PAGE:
Type Curves were obtained, through seven hundred runs with a numerical simulator, modeling a fractured well in a closed square reservoir [1]. For infinite and finite fracture conductivities, the shape factors, CA, can be calculated if the PD is known for a specific value of Ix. The PD value obtained by numerical simulations. After knowing CA (which would be a function of Ix), f-function values can be calculated if PD is known for a specific dimensionless fracture conductivity CfD and fracture penetration Ix.

Fracturing Optimization Flow Diagram

OptiFrac flow diagram.png

Fracturing Optimization Workflow

Fracture Plane Dimensions

1. Calculate the Np:

V_r=h_{net} {x_e}^2 the volume of the reservoir
k_f=k_{prop} * Gel Damage the fracture permeability
M_f=M_{prop} \frac{h_{net}}{h_f} the proppant mass in the pay zone
V_f=\frac{M_f}{SG_{prop} (1 - \phi_{prop})} the fracture volume in the pay zone
N_p=\frac{2 k_f V_f}{k V_r} the proppant number

2. Read CfDopt, Ixopt, JDopt from the Design Optimization Curve of the Type Curve

3. Calculate optimum fracture half-length and width:

{x_f}^{opt}=0.5 x_e {I_x}^{opt}
{w_f}^{opt}=\frac{{C_{fD}}^{opt} {x_f}^{opt} k}{k_f}

Fracturing Physical Constraints

It is important to mention that the Design Optimization Curve could give unrealistic fracture geometry depending on the reservoir permeability, reservoir mechanical properties and target Np. The two most common scenarios are [1]:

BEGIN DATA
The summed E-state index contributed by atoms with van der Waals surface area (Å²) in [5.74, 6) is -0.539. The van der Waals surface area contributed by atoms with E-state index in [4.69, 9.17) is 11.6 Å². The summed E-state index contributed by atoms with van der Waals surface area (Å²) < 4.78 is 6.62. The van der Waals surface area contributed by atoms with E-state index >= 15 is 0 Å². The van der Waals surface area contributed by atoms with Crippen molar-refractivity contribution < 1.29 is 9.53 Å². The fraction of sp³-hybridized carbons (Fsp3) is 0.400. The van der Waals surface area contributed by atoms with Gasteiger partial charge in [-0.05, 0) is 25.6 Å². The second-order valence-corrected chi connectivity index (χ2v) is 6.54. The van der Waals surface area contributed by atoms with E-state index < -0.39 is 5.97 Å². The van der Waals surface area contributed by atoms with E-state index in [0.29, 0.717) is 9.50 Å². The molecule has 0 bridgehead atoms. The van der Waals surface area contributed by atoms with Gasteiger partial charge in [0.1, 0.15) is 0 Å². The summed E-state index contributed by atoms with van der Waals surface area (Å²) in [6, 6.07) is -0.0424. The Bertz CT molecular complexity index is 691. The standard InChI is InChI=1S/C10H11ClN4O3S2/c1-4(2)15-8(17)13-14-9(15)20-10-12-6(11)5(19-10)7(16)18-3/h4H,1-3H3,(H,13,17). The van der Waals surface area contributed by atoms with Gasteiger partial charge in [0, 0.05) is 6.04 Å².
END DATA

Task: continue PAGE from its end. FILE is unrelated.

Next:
1. The required net pressure for the fracture geometry is too high - “maximum net pressure curve”,
  2. Fracture width is too small (fracture too narrow) - “minimum width curve”.

The area between the “minimum width curve” and the “maximum net pressure curve” is the “working area” (highlighted in yellow) of the whole type curve for the specific rock mechanical properties, reservoir and proppant properties used. Any fracture design for this specific case should be located on the “optimum design curve” anywhere in this working area depending on the desired Np[1].

Open in optiFrac

Maximum net pressure

The maximum net pressure during the fracturing treatment should provide a surface pressure less than a certain value (which is surface pressure operational limit) [1].

w_{max}=\frac{2 P_{net} h_f (1 - \nu^2)}{E}
w=w_{max} \frac{\pi}{4} \gamma \delta

Minimum fracture width

Fracture propped width should be greater than N times mean proppant diameter (to provide at least N proppant layers in the fracture after closure)[1]. N=3 in the optiFrac.

Main features